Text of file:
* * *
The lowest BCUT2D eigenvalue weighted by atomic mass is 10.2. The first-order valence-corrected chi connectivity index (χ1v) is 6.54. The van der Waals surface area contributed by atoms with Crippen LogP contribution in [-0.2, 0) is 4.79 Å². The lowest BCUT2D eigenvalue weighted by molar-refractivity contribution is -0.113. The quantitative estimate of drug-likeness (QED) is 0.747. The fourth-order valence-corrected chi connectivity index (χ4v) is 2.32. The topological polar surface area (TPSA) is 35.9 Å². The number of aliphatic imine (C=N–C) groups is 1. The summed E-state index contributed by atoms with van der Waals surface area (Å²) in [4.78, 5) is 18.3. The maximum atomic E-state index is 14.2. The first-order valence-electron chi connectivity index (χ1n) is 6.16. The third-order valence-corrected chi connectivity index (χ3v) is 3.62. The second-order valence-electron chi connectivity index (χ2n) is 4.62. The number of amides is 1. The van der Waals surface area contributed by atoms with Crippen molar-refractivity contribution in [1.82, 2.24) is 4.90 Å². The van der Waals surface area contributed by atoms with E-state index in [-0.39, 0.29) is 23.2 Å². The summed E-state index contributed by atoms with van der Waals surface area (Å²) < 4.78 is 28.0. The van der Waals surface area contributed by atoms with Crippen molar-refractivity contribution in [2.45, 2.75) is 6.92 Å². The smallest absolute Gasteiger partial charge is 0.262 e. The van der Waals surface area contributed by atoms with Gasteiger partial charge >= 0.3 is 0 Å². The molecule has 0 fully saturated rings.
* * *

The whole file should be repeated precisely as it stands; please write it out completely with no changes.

The lowest BCUT2D eigenvalue weighted by atomic mass is 10.2. The first-order valence-corrected chi connectivity index (χ1v) is 6.54. The van der Waals surface area contributed by atoms with Crippen LogP contribution in [-0.2, 0) is 4.79 Å². The lowest BCUT2D eigenvalue weighted by molar-refractivity contribution is -0.113. The quantitative estimate of drug-likeness (QED) is 0.747. The fourth-order valence-corrected chi connectivity index (χ4v) is 2.32. The topological polar surface area (TPSA) is 35.9 Å². The number of aliphatic imine (C=N–C) groups is 1. The summed E-state index contributed by atoms with van der Waals surface area (Å²) in [4.78, 5) is 18.3. The maximum atomic E-state index is 14.2. The first-order valence-electron chi connectivity index (χ1n) is 6.16. The third-order valence-corrected chi connectivity index (χ3v) is 3.62. The second-order valence-electron chi connectivity index (χ2n) is 4.62. The number of amides is 1. The van der Waals surface area contributed by atoms with Crippen molar-refractivity contribution in [1.82, 2.24) is 4.90 Å². The van der Waals surface area contributed by atoms with E-state index in [-0.39, 0.29) is 23.2 Å². The summed E-state index contributed by atoms with van der Waals surface area (Å²) < 4.78 is 28.0. The van der Waals surface area contributed by atoms with Crippen molar-refractivity contribution in [2.45, 2.75) is 6.92 Å². The smallest absolute Gasteiger partial charge is 0.262 e. The van der Waals surface area contributed by atoms with Gasteiger partial charge >= 0.3 is 0 Å². The molecule has 0 fully saturated rings.